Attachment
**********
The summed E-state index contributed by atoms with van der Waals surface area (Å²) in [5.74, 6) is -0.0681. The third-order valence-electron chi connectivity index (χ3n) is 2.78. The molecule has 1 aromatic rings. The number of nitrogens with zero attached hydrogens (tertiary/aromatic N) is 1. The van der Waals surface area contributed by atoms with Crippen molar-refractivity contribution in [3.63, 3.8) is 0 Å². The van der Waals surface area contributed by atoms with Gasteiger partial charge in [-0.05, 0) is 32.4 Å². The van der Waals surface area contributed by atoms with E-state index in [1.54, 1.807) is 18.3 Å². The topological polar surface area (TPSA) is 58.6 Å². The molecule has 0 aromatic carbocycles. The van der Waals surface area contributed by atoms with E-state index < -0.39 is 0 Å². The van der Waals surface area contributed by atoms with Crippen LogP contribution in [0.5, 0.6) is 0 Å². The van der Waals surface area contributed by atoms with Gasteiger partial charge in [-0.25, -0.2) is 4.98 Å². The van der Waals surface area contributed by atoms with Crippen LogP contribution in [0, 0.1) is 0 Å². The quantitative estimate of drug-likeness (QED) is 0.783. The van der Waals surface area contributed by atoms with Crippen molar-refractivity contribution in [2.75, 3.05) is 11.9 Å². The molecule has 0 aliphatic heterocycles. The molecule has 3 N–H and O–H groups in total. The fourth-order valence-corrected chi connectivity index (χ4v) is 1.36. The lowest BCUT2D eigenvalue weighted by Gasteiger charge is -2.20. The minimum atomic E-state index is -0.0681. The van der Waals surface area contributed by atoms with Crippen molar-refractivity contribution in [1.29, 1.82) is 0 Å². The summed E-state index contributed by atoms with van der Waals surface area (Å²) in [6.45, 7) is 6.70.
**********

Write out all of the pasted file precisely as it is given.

The summed E-state index contributed by atoms with van der Waals surface area (Å²) in [5.74, 6) is -0.0681. The third-order valence-electron chi connectivity index (χ3n) is 2.78. The molecule has 1 aromatic rings. The number of nitrogens with zero attached hydrogens (tertiary/aromatic N) is 1. The van der Waals surface area contributed by atoms with Crippen molar-refractivity contribution in [3.63, 3.8) is 0 Å². The van der Waals surface area contributed by atoms with Gasteiger partial charge in [-0.05, 0) is 32.4 Å². The van der Waals surface area contributed by atoms with E-state index in [1.54, 1.807) is 18.3 Å². The topological polar surface area (TPSA) is 58.6 Å². The molecule has 0 aromatic carbocycles. The van der Waals surface area contributed by atoms with E-state index < -0.39 is 0 Å². The van der Waals surface area contributed by atoms with Crippen LogP contribution in [0.5, 0.6) is 0 Å². The van der Waals surface area contributed by atoms with Gasteiger partial charge in [-0.25, -0.2) is 4.98 Å². The van der Waals surface area contributed by atoms with Crippen LogP contribution in [0, 0.1) is 0 Å². The quantitative estimate of drug-likeness (QED) is 0.783. The van der Waals surface area contributed by atoms with Crippen molar-refractivity contribution in [2.75, 3.05) is 11.9 Å². The molecule has 0 aliphatic heterocycles. The molecule has 3 N–H and O–H groups in total. The fourth-order valence-corrected chi connectivity index (χ4v) is 1.36. The lowest BCUT2D eigenvalue weighted by Gasteiger charge is -2.20. The minimum atomic E-state index is -0.0681. The van der Waals surface area contributed by atoms with Crippen molar-refractivity contribution in [1.29, 1.82) is 0 Å². The summed E-state index contributed by atoms with van der Waals surface area (Å²) in [6.45, 7) is 6.70.